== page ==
Doing well by doing good: Companies put caring high on their agendas

REGION – Every day, somewhere across the Grand Traverse area, a company is getting down to the business of giving.

Banks, dealerships, factories and other enterprises regularly deliver financial help and armies of volunteers to worthy causes and people in need, usually bringing a hard-headed realism and high level of business efficiency to the process.

The program might be the United Way Day of Caring or the American Cancer Society Relay for Life, or some other community activity. At times, they have delivered tens of thousands of dollars in a single day.

The beneficiary may be a young 4-H student developing a knack for the business world, a family with a desperately ill child but no medical insurance, a senior citizen having difficulty paying a utility bill. Or any number of other people needing help.

And it is indeed a business of giving, since much of the philanthropy has a practical edge and respect for private initiative beneath all the good will.

"Our overall philosophy is trying to better the economies and the communities in the areas where we live and work," said Amy Johnson, an assistant vice president at Huntington Bank, echoing the philosophies of many local companies involved in corporate giving and volunteerism.

If there is one overriding theme among the donors' activities, it's education. Mel Cooke, owner of Mel Cooke Sheet Metal Inc., a Kalkaska fabricator and installer of ducts in schools and other institutions, has sat on a number of northern Michigan college boards over the years. He has also supported the Northwestern Michigan College scholarship program for a decade.

"I want to see NMC grow and expand. It has been a great service to the community," he said.

Traverse City State Bank has helped more than 150 organizations in the last year, either with volunteer time or sponsorships. But its own Young Entrepreneurs Grant program best captures its philosophy, said Onlee Bowden, the bank's director of marketing and community relations.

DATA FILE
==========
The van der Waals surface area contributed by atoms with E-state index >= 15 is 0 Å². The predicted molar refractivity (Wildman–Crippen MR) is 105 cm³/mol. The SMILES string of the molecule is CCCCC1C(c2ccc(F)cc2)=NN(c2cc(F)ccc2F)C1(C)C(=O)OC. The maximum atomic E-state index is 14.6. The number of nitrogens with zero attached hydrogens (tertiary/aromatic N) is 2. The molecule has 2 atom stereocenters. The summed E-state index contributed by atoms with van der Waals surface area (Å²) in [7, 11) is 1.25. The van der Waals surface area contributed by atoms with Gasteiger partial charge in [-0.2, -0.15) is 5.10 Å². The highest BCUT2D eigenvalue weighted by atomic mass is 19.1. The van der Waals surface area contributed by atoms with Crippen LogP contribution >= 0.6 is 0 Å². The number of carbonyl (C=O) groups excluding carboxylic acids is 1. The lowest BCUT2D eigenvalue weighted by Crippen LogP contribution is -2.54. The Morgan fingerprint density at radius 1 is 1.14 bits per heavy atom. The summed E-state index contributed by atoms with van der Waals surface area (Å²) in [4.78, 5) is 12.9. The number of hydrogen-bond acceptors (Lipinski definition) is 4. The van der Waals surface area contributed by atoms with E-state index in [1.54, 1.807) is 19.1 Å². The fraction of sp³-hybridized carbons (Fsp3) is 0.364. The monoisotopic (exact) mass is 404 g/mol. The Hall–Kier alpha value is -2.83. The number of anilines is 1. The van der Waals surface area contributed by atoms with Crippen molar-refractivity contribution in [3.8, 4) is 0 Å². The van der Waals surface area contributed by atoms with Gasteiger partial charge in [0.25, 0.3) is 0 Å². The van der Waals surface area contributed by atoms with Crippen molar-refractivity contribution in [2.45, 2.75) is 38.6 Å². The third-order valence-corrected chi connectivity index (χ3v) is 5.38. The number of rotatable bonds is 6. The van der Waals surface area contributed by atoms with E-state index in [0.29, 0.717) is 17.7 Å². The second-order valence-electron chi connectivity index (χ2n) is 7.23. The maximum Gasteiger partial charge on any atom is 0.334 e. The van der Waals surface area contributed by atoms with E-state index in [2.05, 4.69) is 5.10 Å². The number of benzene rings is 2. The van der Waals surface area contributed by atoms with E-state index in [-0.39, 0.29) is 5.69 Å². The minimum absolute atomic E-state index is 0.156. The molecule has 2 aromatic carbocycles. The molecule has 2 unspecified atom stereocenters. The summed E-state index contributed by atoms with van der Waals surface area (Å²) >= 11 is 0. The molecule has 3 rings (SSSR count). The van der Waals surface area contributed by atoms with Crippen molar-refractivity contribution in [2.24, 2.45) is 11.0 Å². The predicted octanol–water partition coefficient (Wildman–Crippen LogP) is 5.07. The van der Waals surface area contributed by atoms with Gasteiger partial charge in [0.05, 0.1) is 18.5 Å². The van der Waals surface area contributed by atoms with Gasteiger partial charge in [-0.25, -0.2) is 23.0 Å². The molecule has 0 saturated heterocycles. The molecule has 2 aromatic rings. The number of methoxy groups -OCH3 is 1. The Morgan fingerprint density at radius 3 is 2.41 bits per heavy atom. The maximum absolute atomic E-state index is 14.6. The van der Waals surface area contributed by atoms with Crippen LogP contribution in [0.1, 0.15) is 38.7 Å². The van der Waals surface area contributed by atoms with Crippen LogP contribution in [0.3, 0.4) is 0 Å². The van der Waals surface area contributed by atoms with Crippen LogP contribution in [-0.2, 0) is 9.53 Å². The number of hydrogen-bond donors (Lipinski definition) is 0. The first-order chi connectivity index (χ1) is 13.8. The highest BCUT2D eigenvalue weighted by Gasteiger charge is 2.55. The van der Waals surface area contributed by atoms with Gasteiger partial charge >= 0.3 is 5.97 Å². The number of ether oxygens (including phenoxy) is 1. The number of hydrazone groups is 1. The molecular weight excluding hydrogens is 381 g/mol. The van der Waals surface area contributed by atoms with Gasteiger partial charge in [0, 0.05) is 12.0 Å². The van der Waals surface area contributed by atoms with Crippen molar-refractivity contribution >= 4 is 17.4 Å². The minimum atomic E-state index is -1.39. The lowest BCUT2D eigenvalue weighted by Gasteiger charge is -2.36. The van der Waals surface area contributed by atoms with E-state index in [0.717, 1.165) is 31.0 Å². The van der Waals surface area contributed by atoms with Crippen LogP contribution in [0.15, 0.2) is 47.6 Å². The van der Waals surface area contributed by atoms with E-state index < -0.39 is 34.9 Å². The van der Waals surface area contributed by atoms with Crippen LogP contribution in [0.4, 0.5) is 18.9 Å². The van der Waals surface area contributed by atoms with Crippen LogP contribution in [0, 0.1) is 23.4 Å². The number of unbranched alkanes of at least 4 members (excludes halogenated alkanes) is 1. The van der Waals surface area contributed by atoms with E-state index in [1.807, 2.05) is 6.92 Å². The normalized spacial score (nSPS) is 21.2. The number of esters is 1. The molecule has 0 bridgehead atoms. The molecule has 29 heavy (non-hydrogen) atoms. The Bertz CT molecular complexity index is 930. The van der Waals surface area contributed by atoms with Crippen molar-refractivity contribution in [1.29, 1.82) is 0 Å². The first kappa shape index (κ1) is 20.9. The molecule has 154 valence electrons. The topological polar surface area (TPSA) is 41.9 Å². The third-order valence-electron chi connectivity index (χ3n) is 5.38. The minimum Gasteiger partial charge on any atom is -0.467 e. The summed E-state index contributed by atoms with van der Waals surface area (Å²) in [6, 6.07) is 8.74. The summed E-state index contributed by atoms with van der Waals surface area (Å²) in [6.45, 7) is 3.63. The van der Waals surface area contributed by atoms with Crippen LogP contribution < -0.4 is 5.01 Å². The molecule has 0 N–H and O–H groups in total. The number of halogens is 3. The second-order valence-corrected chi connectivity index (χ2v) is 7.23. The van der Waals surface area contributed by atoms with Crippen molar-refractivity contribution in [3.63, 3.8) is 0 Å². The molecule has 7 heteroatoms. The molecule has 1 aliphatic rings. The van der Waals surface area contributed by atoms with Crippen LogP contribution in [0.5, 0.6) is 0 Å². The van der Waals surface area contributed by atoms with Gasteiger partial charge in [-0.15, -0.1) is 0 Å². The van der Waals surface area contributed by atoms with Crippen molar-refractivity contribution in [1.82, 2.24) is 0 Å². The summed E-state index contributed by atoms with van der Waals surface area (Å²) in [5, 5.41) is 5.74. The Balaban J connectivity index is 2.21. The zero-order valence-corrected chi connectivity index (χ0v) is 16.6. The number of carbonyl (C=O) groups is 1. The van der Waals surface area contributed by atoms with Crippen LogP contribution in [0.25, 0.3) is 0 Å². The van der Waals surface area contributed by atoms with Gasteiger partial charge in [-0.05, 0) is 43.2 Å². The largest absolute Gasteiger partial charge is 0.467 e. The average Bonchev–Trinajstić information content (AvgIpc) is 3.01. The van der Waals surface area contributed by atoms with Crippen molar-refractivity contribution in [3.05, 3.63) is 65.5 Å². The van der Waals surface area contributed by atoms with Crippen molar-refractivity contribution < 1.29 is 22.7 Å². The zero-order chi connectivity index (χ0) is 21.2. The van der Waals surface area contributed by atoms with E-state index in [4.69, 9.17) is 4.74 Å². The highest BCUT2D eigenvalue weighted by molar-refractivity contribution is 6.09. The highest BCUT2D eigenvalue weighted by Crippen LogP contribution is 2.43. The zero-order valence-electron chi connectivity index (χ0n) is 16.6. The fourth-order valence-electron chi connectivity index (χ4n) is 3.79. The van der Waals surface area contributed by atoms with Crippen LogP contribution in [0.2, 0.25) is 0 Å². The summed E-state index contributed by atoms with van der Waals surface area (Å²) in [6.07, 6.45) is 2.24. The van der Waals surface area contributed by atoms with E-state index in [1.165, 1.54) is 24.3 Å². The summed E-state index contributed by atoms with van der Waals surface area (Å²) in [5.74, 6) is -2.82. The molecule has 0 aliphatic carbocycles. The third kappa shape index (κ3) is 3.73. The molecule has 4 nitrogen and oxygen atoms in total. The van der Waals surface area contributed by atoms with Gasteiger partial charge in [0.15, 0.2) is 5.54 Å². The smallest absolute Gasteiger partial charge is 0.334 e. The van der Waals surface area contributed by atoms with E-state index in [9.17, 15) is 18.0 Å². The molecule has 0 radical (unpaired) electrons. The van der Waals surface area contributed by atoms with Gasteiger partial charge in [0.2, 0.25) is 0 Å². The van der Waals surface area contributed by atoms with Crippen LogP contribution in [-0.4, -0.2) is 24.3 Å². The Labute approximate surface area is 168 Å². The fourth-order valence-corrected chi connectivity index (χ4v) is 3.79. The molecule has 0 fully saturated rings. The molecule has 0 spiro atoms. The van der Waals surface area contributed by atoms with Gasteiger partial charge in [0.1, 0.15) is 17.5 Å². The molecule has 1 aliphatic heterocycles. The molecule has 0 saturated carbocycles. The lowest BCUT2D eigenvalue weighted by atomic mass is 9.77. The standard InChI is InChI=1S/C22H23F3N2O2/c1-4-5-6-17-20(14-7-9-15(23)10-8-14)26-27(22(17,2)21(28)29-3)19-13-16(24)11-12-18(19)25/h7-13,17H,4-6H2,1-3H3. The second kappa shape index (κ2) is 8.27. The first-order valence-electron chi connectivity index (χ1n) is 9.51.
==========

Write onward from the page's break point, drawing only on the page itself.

In the four-year-old program, students in elementary, middle and high school compete for grants to help them raise and market their 4-H livestock. They go through a formal application and interview process with bank officials.

"That gives them life skills," she said. "They have a budget they have to work out, and they have to present their philosophy. We are giving them an opportunity to do an interview."

Out of nearly 20 applicants, six will get the seed money and then will work closely with the bank staff until their animal is sold in late summer.

"We go out to their farm or wherever they keep the animal and we talk to them about the importance of a budget and of savings," Bowden said.

Financial literacy is also a high priority at Huntington Bank. It has a program to teach grade school students how to handle their finances. Now underway at Old Mission Peninsula and East Jordan schools, the students interview for a position and then run their own bank at their school.

Huntington Bank volunteers play an active role in its projects. The bank doesn't specify the amount of company time that they can or should use for volunteering. A week or more of release time isn't unusual, however. And it's not uncommon for the work to spill over into employees' own time.

Huntington employees donated more than $14,000 to United Way organizations in northwest Michigan in 2006, and the bank matches these sums, Johnson said. Huntington's staff also raised $16,000 for the American Cancer Society's Relays for Life last year.

The Financial & Investment Management Group in Traverse City offers its 37 employees time off, usually a week to two weeks a year, for charitable work. Depending on their interests, they might volunteer locally or help out an impoverished community as far away as Central America or Africa.

"All I've done is create an environment where employees can express their good intentions and not worry about whether they have a job when they get back to work," said Paul Sutherland, the fund management firm's president and chief investment officer.